AARP Eye Center
By Lisa H. Towle
Nancy Graham, 74, just wants to go back to West Virginia, according to her son Jeff. But the Graham family’s story shows how messy and difficult a guardianship case can become. A uniform law linking North Carolina to other states could help resolve the situation.
Jeff Graham, 51, and his family helped care for his mother, who could not drive because of a disability. Living on her own, Nancy Graham started behaving erratically. Catawba County was named as Graham’s guardian by a court, and she was moved to assisted living facilities around Conover. Medicaid helped pay for her care.
Graham is allowed to visit with family members, but Jeff and his wife, Lovelia, of Claremont, said she is depressed and wants to return to West Virginia, where a daughter has offered to become her guardian.
“We understood this was to be temporary custody” by the county, said Jeff Graham. “That was 10 years ago, and guardianship still hasn’t been relinquished. We’ve been to court about it. I was told we would be part of any decisions, but I don’t feel we are part of the decisions. What we have here is a mess.”
Michelle Pennell, supervisor of adult services for the county’s social services department, characterized the situation as “frustrating” due to the complex guardianship issues involved in Nancy Graham’s case.
“We have a caring family living in two states,” Pennell said. “Now that things like Medicaid and standards of care are involved, and since we are her guardian, it’s more complicated. It’s a legal matter.”
One development that could help resolve this case would be if the General Assembly were to adopt the Uniform Adult Guardianship and Protective Proceedings Jurisdiction Act, which would make it easier to transfer cases from state to state. AARP North Carolina is advocating for the legislation; the General Assembly begins a new session April 25.
So far, 42 states, including West Virginia, have passed the law, which helps ensure that court-ordered guardianships are portable from state to state.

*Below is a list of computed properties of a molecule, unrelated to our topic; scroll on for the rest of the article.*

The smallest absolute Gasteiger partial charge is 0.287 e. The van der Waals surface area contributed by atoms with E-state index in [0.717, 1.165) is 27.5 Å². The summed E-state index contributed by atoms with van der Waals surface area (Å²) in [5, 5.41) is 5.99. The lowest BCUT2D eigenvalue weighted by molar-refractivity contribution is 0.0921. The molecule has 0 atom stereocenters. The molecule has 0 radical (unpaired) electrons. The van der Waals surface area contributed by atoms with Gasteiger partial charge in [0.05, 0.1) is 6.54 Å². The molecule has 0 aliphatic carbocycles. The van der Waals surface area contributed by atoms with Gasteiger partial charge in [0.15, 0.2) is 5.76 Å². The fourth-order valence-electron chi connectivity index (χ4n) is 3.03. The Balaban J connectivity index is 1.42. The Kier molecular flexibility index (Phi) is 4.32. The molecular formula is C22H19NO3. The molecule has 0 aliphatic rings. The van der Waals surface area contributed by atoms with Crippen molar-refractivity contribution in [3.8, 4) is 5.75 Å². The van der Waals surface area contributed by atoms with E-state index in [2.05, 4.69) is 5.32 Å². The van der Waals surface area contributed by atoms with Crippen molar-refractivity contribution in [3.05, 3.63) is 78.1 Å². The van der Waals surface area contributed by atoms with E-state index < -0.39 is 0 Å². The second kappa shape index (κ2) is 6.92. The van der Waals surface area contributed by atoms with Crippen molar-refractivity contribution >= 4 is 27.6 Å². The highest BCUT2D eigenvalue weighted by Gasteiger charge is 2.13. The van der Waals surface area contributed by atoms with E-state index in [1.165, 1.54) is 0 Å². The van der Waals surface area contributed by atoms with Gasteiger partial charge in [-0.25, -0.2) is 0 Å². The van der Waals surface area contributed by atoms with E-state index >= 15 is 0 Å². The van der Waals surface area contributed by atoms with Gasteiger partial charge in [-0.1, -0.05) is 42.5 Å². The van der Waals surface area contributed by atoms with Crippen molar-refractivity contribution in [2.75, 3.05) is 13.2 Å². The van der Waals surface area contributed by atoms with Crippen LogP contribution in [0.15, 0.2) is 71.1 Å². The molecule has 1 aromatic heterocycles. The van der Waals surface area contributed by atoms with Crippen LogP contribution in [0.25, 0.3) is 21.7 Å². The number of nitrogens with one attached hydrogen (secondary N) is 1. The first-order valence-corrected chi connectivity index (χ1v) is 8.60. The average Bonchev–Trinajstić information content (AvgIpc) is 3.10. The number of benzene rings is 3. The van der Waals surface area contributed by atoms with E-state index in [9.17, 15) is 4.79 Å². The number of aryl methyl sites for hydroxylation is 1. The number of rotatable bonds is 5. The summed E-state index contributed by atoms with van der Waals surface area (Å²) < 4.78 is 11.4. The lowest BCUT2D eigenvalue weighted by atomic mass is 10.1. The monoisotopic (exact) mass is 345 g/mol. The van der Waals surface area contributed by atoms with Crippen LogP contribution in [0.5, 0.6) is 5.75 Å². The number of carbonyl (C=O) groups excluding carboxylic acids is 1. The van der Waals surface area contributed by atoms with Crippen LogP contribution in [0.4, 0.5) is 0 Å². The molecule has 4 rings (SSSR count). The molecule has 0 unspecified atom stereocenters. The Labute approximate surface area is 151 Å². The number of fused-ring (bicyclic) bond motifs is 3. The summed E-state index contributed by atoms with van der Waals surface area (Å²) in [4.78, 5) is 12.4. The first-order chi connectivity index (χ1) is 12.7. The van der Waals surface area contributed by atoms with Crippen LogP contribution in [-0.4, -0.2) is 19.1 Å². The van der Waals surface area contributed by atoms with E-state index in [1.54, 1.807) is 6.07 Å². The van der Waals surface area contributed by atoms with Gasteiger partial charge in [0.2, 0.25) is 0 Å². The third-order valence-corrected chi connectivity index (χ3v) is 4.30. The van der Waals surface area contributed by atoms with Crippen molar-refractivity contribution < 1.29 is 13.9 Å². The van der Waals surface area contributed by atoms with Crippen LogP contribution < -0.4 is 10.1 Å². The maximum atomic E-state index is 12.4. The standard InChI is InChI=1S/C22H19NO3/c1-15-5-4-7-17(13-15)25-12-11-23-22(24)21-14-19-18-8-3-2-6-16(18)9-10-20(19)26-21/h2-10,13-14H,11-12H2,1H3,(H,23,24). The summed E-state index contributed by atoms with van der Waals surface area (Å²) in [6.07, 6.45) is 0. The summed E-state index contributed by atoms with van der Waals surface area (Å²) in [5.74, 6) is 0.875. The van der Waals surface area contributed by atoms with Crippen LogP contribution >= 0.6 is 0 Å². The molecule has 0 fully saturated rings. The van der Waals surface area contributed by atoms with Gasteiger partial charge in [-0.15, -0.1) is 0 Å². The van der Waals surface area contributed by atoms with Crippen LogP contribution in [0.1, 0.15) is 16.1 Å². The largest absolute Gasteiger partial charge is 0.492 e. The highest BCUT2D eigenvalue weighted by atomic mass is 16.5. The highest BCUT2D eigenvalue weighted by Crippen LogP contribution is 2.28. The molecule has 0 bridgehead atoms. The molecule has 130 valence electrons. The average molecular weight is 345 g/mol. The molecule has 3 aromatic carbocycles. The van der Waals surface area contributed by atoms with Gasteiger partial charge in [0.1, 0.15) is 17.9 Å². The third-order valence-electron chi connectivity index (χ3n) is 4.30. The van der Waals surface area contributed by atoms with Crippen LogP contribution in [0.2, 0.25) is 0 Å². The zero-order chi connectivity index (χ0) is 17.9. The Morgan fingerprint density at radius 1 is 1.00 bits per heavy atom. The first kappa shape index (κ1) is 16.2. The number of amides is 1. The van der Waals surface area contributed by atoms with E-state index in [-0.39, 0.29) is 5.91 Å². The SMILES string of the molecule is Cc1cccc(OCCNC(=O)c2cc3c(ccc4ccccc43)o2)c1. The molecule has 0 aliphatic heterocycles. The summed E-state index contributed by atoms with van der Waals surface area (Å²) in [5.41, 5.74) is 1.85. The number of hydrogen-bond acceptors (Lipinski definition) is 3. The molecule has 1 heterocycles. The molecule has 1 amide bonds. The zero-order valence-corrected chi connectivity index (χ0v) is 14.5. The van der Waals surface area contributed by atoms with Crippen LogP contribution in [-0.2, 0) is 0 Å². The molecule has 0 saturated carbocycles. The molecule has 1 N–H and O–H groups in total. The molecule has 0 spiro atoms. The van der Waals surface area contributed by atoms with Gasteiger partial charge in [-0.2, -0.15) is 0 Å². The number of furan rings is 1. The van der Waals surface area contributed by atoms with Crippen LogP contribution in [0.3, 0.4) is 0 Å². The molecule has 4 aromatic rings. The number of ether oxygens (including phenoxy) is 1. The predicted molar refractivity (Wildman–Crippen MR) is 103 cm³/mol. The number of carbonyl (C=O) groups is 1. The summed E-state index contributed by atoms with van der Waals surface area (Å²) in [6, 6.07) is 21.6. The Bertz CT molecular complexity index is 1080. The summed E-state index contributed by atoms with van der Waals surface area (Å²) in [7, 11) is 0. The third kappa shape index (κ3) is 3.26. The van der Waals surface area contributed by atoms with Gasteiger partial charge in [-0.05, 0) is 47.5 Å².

Reliable information is scarce on how many older North Carolinians have guardians. It’s estimated that 1.5 million adults nationwide are cared for by a guardian.
A guardian is appointed when a court determines that an adult is unable to manage his or her affairs, or is unable to make important decisions. In an increasingly mobile society, adult guardianships often involve more than one state.
Adoption of the uniform law could make it easier for the courts and North Carolina, West Virginia and the family of Nancy Graham to work out an agreement for her care, Pennell said.
Charmaine Fuller Cooper, associate state director for advocacy for AARP North Carolina, said, “The fact is, every family is different and caregiving situations change, but caring for a loved one across state lines should be consistent when it comes to the law.”
Cooper said the uniform law would also help prevent exploitative actions such as “granny snatching”—the practice of taking a vulnerable adult from a caregiver and across state lines in order to establish guardianship, often to gain control of money or other assets.
Volunteer advocates for AARP North Carolina are hopeful of passage. Last year, the state House of Representatives voted unanimously to approve the bill on guardianship jurisdiction that would sync North Carolina with other states. Now the focus will be on the Senate.
John Eller, director of Catawba County Social Services, said he agrees that the uniform guardianship law is needed.
“We’ve just got to have a better system,” he said. “Right now, what exists isn’t necessarily senior-friendly or caregiver-friendly. Uniform guardianship for adults would be a valuable tool for those who want to act in the best interests of a vulnerable population.”
Lisa H. Towle is a writer living in Cary, N.C.